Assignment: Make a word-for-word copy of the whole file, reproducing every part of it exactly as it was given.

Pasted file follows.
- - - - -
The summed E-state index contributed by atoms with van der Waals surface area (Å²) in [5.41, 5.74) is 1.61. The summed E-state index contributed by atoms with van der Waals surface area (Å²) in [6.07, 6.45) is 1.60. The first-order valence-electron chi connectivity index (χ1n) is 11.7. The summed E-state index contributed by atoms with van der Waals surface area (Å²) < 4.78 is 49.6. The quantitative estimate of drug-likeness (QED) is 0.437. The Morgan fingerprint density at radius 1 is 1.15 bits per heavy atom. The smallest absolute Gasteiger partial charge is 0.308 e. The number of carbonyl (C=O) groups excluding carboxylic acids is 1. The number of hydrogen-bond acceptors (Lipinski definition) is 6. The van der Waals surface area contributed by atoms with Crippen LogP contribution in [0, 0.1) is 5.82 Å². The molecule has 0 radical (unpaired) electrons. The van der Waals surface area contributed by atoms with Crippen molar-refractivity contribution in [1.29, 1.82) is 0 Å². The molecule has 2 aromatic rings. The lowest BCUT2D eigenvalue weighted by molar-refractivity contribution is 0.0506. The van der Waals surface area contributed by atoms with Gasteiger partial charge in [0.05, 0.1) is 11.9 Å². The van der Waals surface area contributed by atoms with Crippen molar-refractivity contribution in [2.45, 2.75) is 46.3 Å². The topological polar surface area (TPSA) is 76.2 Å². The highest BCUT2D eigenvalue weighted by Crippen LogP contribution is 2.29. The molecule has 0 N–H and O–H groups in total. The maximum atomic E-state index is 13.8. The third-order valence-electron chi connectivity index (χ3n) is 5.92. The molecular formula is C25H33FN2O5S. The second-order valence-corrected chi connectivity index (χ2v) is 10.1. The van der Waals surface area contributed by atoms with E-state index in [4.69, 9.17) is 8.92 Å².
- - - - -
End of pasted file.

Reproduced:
The summed E-state index contributed by atoms with van der Waals surface area (Å²) in [5.41, 5.74) is 1.61. The summed E-state index contributed by atoms with van der Waals surface area (Å²) in [6.07, 6.45) is 1.60. The first-order valence-electron chi connectivity index (χ1n) is 11.7. The summed E-state index contributed by atoms with van der Waals surface area (Å²) < 4.78 is 49.6. The quantitative estimate of drug-likeness (QED) is 0.437. The Morgan fingerprint density at radius 1 is 1.15 bits per heavy atom. The smallest absolute Gasteiger partial charge is 0.308 e. The number of carbonyl (C=O) groups excluding carboxylic acids is 1. The number of hydrogen-bond acceptors (Lipinski definition) is 6. The van der Waals surface area contributed by atoms with Crippen LogP contribution in [0, 0.1) is 5.82 Å². The molecule has 0 radical (unpaired) electrons. The van der Waals surface area contributed by atoms with Crippen molar-refractivity contribution in [1.29, 1.82) is 0 Å². The molecule has 2 aromatic rings. The lowest BCUT2D eigenvalue weighted by molar-refractivity contribution is 0.0506. The van der Waals surface area contributed by atoms with Gasteiger partial charge in [0.05, 0.1) is 11.9 Å². The van der Waals surface area contributed by atoms with Crippen molar-refractivity contribution in [2.45, 2.75) is 46.3 Å². The topological polar surface area (TPSA) is 76.2 Å². The highest BCUT2D eigenvalue weighted by Crippen LogP contribution is 2.29. The molecule has 0 N–H and O–H groups in total. The maximum atomic E-state index is 13.8. The third-order valence-electron chi connectivity index (χ3n) is 5.92. The molecular formula is C25H33FN2O5S. The second-order valence-corrected chi connectivity index (χ2v) is 10.1. The van der Waals surface area contributed by atoms with E-state index in [4.69, 9.17) is 8.92 Å².